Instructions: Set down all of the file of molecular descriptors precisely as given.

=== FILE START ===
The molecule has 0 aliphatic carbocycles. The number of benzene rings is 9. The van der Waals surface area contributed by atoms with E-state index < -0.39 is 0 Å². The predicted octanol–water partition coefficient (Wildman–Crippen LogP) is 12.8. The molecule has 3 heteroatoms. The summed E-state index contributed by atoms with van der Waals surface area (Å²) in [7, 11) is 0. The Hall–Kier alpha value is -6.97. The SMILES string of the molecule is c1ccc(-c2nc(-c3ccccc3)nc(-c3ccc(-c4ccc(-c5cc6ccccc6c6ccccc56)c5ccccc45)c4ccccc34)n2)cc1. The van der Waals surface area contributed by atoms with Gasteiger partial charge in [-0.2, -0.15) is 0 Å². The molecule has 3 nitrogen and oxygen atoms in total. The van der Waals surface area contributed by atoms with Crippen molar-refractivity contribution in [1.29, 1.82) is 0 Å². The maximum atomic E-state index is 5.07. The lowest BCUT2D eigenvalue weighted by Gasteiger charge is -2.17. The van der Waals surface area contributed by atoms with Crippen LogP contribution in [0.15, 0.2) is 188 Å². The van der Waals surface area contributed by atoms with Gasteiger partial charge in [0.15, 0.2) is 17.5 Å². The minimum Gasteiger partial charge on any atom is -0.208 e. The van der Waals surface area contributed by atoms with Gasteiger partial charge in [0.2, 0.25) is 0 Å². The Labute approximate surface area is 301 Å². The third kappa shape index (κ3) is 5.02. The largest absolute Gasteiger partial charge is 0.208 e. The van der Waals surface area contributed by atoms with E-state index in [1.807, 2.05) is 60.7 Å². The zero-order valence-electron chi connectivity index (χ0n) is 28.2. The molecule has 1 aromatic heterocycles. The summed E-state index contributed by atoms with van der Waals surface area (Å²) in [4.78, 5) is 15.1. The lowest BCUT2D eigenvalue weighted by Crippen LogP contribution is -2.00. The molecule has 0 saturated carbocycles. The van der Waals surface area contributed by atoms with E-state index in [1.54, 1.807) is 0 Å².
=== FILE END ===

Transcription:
The molecule has 0 aliphatic carbocycles. The number of benzene rings is 9. The van der Waals surface area contributed by atoms with E-state index < -0.39 is 0 Å². The predicted octanol–water partition coefficient (Wildman–Crippen LogP) is 12.8. The molecule has 3 heteroatoms. The summed E-state index contributed by atoms with van der Waals surface area (Å²) in [7, 11) is 0. The Hall–Kier alpha value is -6.97. The SMILES string of the molecule is c1ccc(-c2nc(-c3ccccc3)nc(-c3ccc(-c4ccc(-c5cc6ccccc6c6ccccc56)c5ccccc45)c4ccccc34)n2)cc1. The van der Waals surface area contributed by atoms with Gasteiger partial charge in [-0.2, -0.15) is 0 Å². The molecule has 3 nitrogen and oxygen atoms in total. The van der Waals surface area contributed by atoms with Crippen molar-refractivity contribution in [1.29, 1.82) is 0 Å². The maximum atomic E-state index is 5.07. The lowest BCUT2D eigenvalue weighted by Gasteiger charge is -2.17. The van der Waals surface area contributed by atoms with Crippen LogP contribution in [0.15, 0.2) is 188 Å². The van der Waals surface area contributed by atoms with Gasteiger partial charge in [0.15, 0.2) is 17.5 Å². The minimum Gasteiger partial charge on any atom is -0.208 e. The van der Waals surface area contributed by atoms with Gasteiger partial charge in [0.2, 0.25) is 0 Å². The Labute approximate surface area is 301 Å². The third kappa shape index (κ3) is 5.02. The largest absolute Gasteiger partial charge is 0.208 e. The van der Waals surface area contributed by atoms with E-state index in [1.807, 2.05) is 60.7 Å². The zero-order valence-electron chi connectivity index (χ0n) is 28.2. The molecule has 1 aromatic heterocycles. The summed E-state index contributed by atoms with van der Waals surface area (Å²) in [4.78, 5) is 15.1. The lowest BCUT2D eigenvalue weighted by Crippen LogP contribution is -2.00. The molecule has 0 saturated carbocycles. The van der Waals surface area contributed by atoms with E-state index in [1.54, 1.807) is 0 Å².